The arrival of European explorers and Christian missionaries in the 18th and 19th centuries has led inevitably to Niue’s integration into the global culture.
It has obviously had its benefits in terms of education, medical care, travel and employment opportunities. But it hasn’t been without its downsides – among them the loss of culture, and a colonial era during which Niue was subject to the whims of at times arbitrary and patronising colonial rulers.
Among the darkest episodes in Niue’s history were the loss of many men in the mid-1800s to the Pacific ‘black birders’ who would capture them, imprison them aboard visiting ships and sell them to work as slaves to work in Peruvian mines.
In World Wars 1 and 2, when England was keen to protect its Empire, its colonies were searched for potential soldiers and Niue provided hundreds of men, many of whom did not return from northern hemisphere battlefields.
In this photo, Privates Filitoua (22 yrs) and Taleva (25 yrs) of the New Zealand Maori Battalion lie at rest in Commonwealth Graves in Hornchurch, England. About 100 soldiers from Niue went to Hornchurch to convalesce after falling victim to common European diseases, acquired while digging trenches under shellfire in Northern France in the bitter cold of the spring of 1916.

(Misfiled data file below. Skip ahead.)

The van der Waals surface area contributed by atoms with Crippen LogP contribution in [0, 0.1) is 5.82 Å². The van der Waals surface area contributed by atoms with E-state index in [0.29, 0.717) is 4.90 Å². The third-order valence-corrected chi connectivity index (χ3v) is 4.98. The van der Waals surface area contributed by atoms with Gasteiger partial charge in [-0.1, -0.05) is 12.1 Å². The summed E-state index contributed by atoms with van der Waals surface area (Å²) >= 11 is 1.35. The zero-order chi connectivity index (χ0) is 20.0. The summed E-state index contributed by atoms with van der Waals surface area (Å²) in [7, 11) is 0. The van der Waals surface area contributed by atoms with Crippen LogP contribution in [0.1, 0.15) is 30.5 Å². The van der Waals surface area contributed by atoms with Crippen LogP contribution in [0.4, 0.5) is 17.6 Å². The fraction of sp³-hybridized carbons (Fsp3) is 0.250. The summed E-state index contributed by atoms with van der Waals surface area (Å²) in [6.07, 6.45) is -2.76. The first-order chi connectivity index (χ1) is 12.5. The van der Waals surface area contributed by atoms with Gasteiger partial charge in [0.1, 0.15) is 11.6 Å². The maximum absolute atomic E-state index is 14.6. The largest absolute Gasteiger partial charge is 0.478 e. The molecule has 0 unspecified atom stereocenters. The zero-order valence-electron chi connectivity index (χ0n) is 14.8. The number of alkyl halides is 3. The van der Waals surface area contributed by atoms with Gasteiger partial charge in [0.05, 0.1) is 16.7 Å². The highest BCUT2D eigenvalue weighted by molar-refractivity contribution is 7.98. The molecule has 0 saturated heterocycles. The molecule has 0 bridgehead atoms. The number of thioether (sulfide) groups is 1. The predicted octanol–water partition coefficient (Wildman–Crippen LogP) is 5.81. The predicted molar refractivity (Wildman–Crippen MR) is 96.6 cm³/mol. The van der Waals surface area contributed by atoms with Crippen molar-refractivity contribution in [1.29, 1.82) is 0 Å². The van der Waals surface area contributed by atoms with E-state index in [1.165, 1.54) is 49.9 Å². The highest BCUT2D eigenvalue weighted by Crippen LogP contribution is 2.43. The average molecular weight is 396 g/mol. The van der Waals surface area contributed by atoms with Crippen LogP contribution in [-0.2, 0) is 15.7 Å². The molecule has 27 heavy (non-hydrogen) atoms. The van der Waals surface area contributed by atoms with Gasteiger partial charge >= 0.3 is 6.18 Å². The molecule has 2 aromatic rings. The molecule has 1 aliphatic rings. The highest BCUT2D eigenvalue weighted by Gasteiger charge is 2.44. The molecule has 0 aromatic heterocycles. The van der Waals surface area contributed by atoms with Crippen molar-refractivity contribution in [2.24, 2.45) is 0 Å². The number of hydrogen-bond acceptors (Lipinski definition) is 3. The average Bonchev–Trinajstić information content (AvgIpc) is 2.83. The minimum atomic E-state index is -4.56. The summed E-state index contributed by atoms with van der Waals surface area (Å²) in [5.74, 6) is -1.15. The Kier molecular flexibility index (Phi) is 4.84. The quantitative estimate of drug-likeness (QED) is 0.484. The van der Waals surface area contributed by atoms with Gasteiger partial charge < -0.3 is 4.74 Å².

The kahoa hihis (shell necklaces) on the gravestones were placed there by Niue-born IT consultant Shirley Sisepi-Fraser who visits the graveyard whenever she is in London on business.
“People who walk past must think I am mad because I clean the headstones and chat away to the boys and sing to them in Niuean. On a trip in February 2012 I left some new kahoa hihis, but I didn’t clean the graves too well – it was snowing.”
In a speech on Anzac Day 2012, NZ High Commissioner Mark Blumsky told the story of Niue’s contingent to World War 1. It’s a story of some of Niue’s bravest sons and of the 17 who did not return home.